When this is all over, you're going to want a drink
November 22nd, 2012
12:45 PM ET
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Ray Isle (@islewine on Twitter) is Food & Wine's executive wine editor. We trust his every cork pop and decant – and the man can sniff out a bargain to boot. Take it away, Ray.

Thanksgiving dinner flapped by on its big ol’ turkey wings, but it’s still the holiday season, which means there are plenty of additional dinners coming up. Pairing specific wines with specific dishes is fine - think about it if you want, don’t if you don’t.

But sometimes it’s nice to sit back after dinner and sip something sweet purely on its own. Here are three excellent vinous substitutions for (or additions to) dessert.

Moscato d’Asti
Moscato has become huge over the past year or two, thanks in part to some intervention from the hip-hop world. Much of what’s on the shelves is from California, but for my money the grape variety reaches its apogee in Italy’s Piedmont region. Moscato d’Asti - from vineyards near the city of the same name - is gently sparking, lightly sweet, and beautifully fragrant, recalling tangerines and orange-blossom honey.

One of the best is the graceful 2011 Michele Chiarlo Nivole ($12 for 375 ml); another good one to look for is the apple-inflected 2011 Paolo Saracco ($14).

Port
Port, which comes from northern Portugal’s Douro Valley, is arguably the world’s greatest sweet wine (the château owners of Sauternes might disagree, but that’s their prerogative). Great vintage ports can age for decades; but assuming you don’t have a temperature-controlled cellar and decades of patience, you might want something more immediately approachable. Tawny port, which is aged in barrels by the producer and has an alluring toffee-nuts-dried fruit character, is the answer.

One of the best is Dow’s 10 Year Old Tawny Port ($25), which has distinct hazelnut and dried citrus notes. Another is the Croft 10 Year Old Tawny Port ($30), which is in a slightly sweeter, more caramelized style.

Late Harvest Zinfandel
Late-harvest Zinfandels are exactly that: wines made from Zinfandel grapes that are harvested very late in the season, which means grapes that are intensely ripe and high in natural sugar. The alcohol content of the finished wine isn’t any higher than usual though, which means a glass of late-harvest zin won’t damage you quite as much as a glass of port (which is fortified up to 19 or 20 percent alcohol) will.

Two to look for are the spicy 2009 Dashe Late Harvest Zinfandel ($24) and the dark, plummy 2011 Bella Late Harvest Zinfandel ($25).

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Previously - Maybe you're more in a cider mood? Or perhaps looking for a killer casserole-friendly wine. Perhaps everything is coming up rosé for T-Day.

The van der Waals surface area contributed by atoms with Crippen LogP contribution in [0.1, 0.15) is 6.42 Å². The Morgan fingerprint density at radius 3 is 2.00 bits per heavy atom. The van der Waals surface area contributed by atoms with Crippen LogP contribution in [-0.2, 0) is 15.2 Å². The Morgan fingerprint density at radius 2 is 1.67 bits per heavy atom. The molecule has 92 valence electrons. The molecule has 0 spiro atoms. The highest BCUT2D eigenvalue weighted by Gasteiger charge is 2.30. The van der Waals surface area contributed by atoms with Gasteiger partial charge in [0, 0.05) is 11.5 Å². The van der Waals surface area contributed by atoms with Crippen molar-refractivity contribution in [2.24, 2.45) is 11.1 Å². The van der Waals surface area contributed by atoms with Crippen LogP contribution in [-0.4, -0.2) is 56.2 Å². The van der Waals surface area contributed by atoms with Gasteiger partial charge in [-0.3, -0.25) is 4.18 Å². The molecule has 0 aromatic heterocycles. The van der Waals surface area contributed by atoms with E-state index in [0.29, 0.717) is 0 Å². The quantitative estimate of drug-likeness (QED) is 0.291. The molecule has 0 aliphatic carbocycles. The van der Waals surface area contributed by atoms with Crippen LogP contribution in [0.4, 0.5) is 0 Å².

Get all our best Thanksgiving advice

© 2011 American Express Publishing Corporation. All rights reserved.

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Filed under: Content Partner • Food and Wine • Holidays • Sip • Thanksgiving • Wine


soundoff (9 Responses)
  1. jim

    What about Canadian Ice Wine?

    November 22, 2012 at 9:53 pm |
  2. bellenoitr

    All choices way too sweet for me.

    November 22, 2012 at 9:13 pm |
  3. WJS

    A little Gewurtztraminer and some Vince Guaraldi to kick off the season. Life is good.

    November 22, 2012 at 8:56 pm |
  4. Lola

    After all my cooking, I will be "relaxing" with nice glass of Malbec, can't wait.

    November 22, 2012 at 8:31 pm |
  5. Noxious Sunshine

    Drinks? Yes please.

    My mother, for the first time -ever-, decided to skip out on cooking Thanksgiving dinner this year and drag my dad and I to a.. "Friend's" house. Their other good friend (who is also the boss of these "friends".. He owns a fleet of trucks and yeah) got dragged along with us. Thankfully he's naturally sarcastic and honest. He complained about the woman's food the whole time. She didn't bake a turkey – she'd bought pre-carved turkey breast & legs and pre-cooked "BBQ Style" Chopped ham. She served everything buffet-style, which isn't a problem, but everything was cold and disgusting.

    I couldn't help laughing at my mother as I pulled our beautiful Butterball Turkey out of the fridge (In a stroke of genius, I pulled it out of the freezer this morning) and put it in a cold water bath while she now lays in bed with an upset stomach.
    Not to be rude to our hosts, but I'm naturally weird about eating food a stranger has cooked (save for restaurants where there are standards of sorts).

    November 22, 2012 at 8:24 pm |
    • Corey

      Thankfully your friend is naturally sarcastic and honest? He sounds like a d-bag and if he was at MY house eating MY food and complaining about it I would have kicked him out faster than you could say bob's your uncle. You should have been THANKFUL that you had a place to eat. You sound like a real piece of work, dear.

      November 22, 2012 at 8:37 pm |
    • Corey

      I just read your post again and I must say you sound like a horrible person. I guess we all forgot the meaning of this day.

      November 22, 2012 at 8:40 pm |
  6. Ian Johnson

    I'm not the wine police but...
    Is Port really "arguably" the worlds greatest sweet wine? Comparing Port to Sauternes? Ranking quality between the two is like ranking quality between Champagne and Fino Sherry. Stylistically they are not even close.
    And with all the great sweet / fortified wines in the world would late harvest Zinfandel really make the list?
    Trust me I'm cringing at responding to this article but...really?
    Madeira, late harvest German Rieslings, Sherry, Tokaji Aszu, Canadian Ice Wine, Australian Stickies, Austria...

    November 22, 2012 at 7:24 pm |
  7. wisdom4u2

    Well, I have always liked a 'lil dinner with my wine.... So, I don't know wha'cha talkin 'bout, Willis.

    November 22, 2012 at 7:12 pm |
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